A fair few learners did buy netbooks, but many more bought traditional laptops, as they preferred the “better” user experience over the netbook. Netbooks for most users were as a second computer; learners were more likely to have a single computer and needed something more powerful. Netbooks often did not have the power to deal with media-rich learning content. However the death of the netbook means that there is not the choice that learners did have.

Or is there?

Newer technologies can result in more choice. For a lot of people I know the iPhone has replaced their netbook, and with the introduction of a large iPhone-esque Tablet device by both Apple and Microsoft in 2010 we may have a new style of netbook, a tabletnetbook!

Sony enter the netbook market

Sony have entered the netbook market with their new W Series.

vaiowseries

Sony are not new to making small laptops, I had the really nice SRX41P back when I worked for the Western Colleges Consortium, and currently have been playing with the P series.

However one thing you could always say about Sony VAIO small laptops was though they were small in size, they were big in price. The SRX41P was nearly £2000, whilst current small models are nearly as expensive.

However the W series is going to be much cheaper, currently $500 in the US, UK pricing has yet to be announced, but I would guess it would be in the £400 mark.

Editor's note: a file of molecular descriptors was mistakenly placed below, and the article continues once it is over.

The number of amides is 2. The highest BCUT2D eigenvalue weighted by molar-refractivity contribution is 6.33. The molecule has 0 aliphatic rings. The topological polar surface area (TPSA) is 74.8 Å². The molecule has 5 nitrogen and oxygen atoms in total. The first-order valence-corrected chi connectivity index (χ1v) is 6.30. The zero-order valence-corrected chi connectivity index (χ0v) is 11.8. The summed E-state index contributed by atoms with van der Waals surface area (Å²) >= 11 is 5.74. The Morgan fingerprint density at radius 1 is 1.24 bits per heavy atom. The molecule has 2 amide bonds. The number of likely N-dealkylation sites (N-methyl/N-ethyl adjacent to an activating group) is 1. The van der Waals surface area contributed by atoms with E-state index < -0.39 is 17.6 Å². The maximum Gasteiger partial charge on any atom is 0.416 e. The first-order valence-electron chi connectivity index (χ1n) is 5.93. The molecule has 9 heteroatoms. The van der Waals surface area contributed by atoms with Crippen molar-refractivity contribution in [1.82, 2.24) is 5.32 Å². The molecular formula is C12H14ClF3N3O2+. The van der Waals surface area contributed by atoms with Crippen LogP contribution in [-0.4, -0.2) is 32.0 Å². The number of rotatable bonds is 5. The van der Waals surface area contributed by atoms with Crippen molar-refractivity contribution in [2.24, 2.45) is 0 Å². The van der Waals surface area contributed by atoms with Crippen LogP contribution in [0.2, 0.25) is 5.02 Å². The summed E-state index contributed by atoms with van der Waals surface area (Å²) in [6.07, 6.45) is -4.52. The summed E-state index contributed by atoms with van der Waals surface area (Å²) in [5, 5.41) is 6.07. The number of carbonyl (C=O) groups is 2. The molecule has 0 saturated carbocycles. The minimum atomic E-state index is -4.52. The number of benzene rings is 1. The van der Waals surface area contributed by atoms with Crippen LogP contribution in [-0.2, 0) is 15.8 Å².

It’s not a netbook that is going to be a real powerhouse. Running Windows XP, 1GB of RAM and a 160GB HDD it’s no different to a lot of netbooks in the market. It has a 10.1″ screen with a 16:9 aspect ratio.

As well as the ubiquitous Sony Memory Stick Duo slot there is also (like the P series) a SD card slot. Alas like a lot of netbooks it only has a two hour battery life.

It doesn’t look a lot different to other netbooks (well except you can get it in pink) but Sony is a brand that a lot of people trust and therefore I expect it might sell quite well to people who like Sony stuff, get the feeling that they may be disappointed.

Does make you wonder though if Apple will now take the plunge and enter the netbook market?

A battery life of days…

Though I do think netbooks have a future (even if Intel don’t) however what computer do I carry around with me to meetings, events and conferences?

My MacBook Pro!

So is it just that I prefer OS X over Linux and Windows?

Well not really, I do like OS X, but do like Xandros and Windows 7.

The main reason I don’t carry a netbook, is the battery life.

Now it is getting better than it was, but the three cell batteries most of the netbooks I have only last an hour or two, which isn’t good enough for a long train journey or a conference.

This is also an issue with learners having netbooks, they arrive at college at 9 am and most will be there until 4 or 5 pm. What’s the point of carrying a netbook, if well before lunch the battery has run out? Most colleges I am aware of, don’t allow non-college devices to be plugged in, so unless you have an enlightened institution with a sensible “personal applicance” policy, they won’t be able to charge up their netbook during the day.

So was quite pleased to hear from the Computex trade show via the BBC that:

some manufacturers are convinced cheap, low power computers with days of battery life are the future…